Join the Ongoing Debate!

Canada continues to evolve with each passing day, but many of the issues we face resemble or were impacted by past struggles. Before each province and territory became a part of Canada, their local legislatures (and the House of Commons after 1867) debated the extent, purposes, and principles of political union between 1865 and 1949. From 1871 to 1921, Indigenous Peoples and Crown officials also negotiated Numbered Treaties that committed both parties to lasting relationships. The Confederation Debates brings all of these debates together for the first time, and makes them accessible to present and future generations of all ages through a website permanently hosted by the University of Victoria where users can search the texts, ebooks, and "quotes of the day" in both official languages, as well as download grade 7/8 and high school lesson plans that cater to each provinces’ history and curriculum.

You can contribute to the ongoing debates by transcribing documents for present and future Canadians, and by sharing what you learn on social media.

Step 1: Watch our How-To Video

Learn How to Help in Minutes

Anyone can help preserve Canada's founding records. We've run all of the documents through software to turn them into searchable text. Canadians from across the country are working together to correct errors in these scans. Joining the team is easy. To begin, watch our short how-to video.

Step 2: Pick a Debate that Interests You

Debate Volumes

Between 1865 and 1949, Canada's Confederation debates took place in local legislatures, in the House of Commons, and during Treaty negotiations with Indigenous Peoples. Browse the volumes below and find a record that interests you.

British Columbia - Legislative Council

When considering the negotiated terms of union in 1870, British Columbia's Legislative Assembly weighed the merits of joining Confederation and securing a rail link to the rest of Canada against pursuing closer ties with the US. For many, the best choice was far from obvious.

British Columbia - House of Commons Debates

British Columbia entered Confederation in 1871. The deal, including a transcontinental railway, was not popular with all Canadians. Read the debates to find out whether politicians from your area supported the terms of union.

Treaty 8

Click here to read the text of Treaty 8, negotiated in 1899.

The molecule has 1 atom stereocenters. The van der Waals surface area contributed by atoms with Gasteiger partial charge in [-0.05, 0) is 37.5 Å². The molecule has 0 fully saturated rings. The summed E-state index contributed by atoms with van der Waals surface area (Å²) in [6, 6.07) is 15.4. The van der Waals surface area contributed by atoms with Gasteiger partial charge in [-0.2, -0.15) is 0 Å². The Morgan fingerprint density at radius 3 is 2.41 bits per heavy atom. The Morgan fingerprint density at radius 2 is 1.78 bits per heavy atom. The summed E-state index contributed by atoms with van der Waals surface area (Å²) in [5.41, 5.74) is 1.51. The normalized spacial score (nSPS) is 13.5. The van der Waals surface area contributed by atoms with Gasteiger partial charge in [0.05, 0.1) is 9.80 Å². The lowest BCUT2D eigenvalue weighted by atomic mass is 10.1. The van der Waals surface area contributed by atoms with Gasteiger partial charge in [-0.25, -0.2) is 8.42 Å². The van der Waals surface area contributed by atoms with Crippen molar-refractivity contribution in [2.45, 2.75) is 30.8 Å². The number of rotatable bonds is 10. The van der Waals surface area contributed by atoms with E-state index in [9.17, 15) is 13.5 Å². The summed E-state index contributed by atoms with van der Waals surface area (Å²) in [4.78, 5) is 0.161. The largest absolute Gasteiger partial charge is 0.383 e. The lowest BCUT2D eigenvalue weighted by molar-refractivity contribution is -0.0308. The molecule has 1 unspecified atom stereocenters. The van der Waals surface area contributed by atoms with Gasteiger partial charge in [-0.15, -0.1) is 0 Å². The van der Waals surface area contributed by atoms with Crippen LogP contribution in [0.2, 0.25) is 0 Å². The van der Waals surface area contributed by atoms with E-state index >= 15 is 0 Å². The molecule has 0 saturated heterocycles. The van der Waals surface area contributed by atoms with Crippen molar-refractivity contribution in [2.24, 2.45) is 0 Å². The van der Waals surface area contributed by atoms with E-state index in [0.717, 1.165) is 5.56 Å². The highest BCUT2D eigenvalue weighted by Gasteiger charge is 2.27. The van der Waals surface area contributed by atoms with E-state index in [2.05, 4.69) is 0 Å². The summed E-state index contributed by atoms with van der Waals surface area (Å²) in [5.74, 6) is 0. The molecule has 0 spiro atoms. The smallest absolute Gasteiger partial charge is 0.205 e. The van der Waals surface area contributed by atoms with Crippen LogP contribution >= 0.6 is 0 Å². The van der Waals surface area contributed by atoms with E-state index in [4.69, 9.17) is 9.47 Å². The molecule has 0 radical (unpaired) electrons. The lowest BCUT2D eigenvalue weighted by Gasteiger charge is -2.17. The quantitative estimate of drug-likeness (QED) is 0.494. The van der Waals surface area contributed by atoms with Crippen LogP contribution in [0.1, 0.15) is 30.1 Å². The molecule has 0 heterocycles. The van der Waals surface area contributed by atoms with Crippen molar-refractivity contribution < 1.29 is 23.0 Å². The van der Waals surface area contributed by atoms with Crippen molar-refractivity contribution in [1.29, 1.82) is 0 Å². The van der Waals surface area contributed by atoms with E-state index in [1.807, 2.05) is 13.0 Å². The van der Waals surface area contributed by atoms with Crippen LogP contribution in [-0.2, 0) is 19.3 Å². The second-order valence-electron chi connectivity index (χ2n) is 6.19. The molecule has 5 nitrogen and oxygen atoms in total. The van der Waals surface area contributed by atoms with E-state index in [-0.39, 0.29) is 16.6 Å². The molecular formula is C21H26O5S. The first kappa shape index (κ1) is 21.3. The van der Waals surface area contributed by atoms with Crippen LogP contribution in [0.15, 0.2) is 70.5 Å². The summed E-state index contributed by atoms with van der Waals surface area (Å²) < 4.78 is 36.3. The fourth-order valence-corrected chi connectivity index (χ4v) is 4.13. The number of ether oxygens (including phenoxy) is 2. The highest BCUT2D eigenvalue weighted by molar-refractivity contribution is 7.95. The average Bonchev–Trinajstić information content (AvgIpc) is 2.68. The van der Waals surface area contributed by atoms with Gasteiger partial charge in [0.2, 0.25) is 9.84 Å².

North-West Legislative Assembly

The North-West secured responsible local government in 1897. During the years that followed, its Legislative Assembly, located in Regina, repeatedly demanded provincial status for the region. These debates are some of the most vehement in our collection.

Alberta and Saskatchewan - House of Commons Debates 1/3

The provinces of Alberta and Saskatchewan were both created in 1905. The debate in the House of Commons concerning their creation was one of the longest and most heated in the history of the Confederation Debates. First Half.

Alberta and Saskatchewan - House of Commons Debates 2/3

The second half of the House of Commons' debates concerning Alberta and Saskatchewan.

Alberta and Saskatchewan - House of Commons Debates 3/3

This volume contains the House of Commons Debates from 1869 to 1903, which provided the context for the heated 1905 debates.

Treaty 7

Click here to read the text of Treaty 7, negotiated in 1877.

Erasmus - Buffalo Days and Nights

Peter Erasmus was a Métis translator who spoke over six different languages. Hired by Cree Chiefs Mistawasis and Ahtahkakoop as an interpreter for the Treaty 6 negotiations at Fort Carlton. Erasmus was one of the most capable translators present, and his account remains a critical record of the proceedings.

Morris - The Treaties of Canada

Learn about the negotiation of the Numbered Treaties on the Canadian Prairies in the years that immediately followed Confederation by transcribing pages from Alexander Morris' first-hand account.

Treaty 10

Click here to read the text of Treaty 10, negotiated in 1906.

Treaty 6

Click here to read the text of Treaty 6, negotiated between 1876 and 1878.

Treaties 1 and 2

Click here to read the text of Treaties 1 and 2, negotiated in 1871.

Treaty 4

Click here to read the text of Treaty 4, negotiated in 1874.

Treaty 5

Click here to read the text of Treaty 5, negotiated in 1875.

Manitoba - The Convention of Forty

The Council of 40 convened during the Red River Resistance to consider the future of Manitoba. These debates were originally compiled by Norma Hall and are provided to this project by the Province of Manitoba.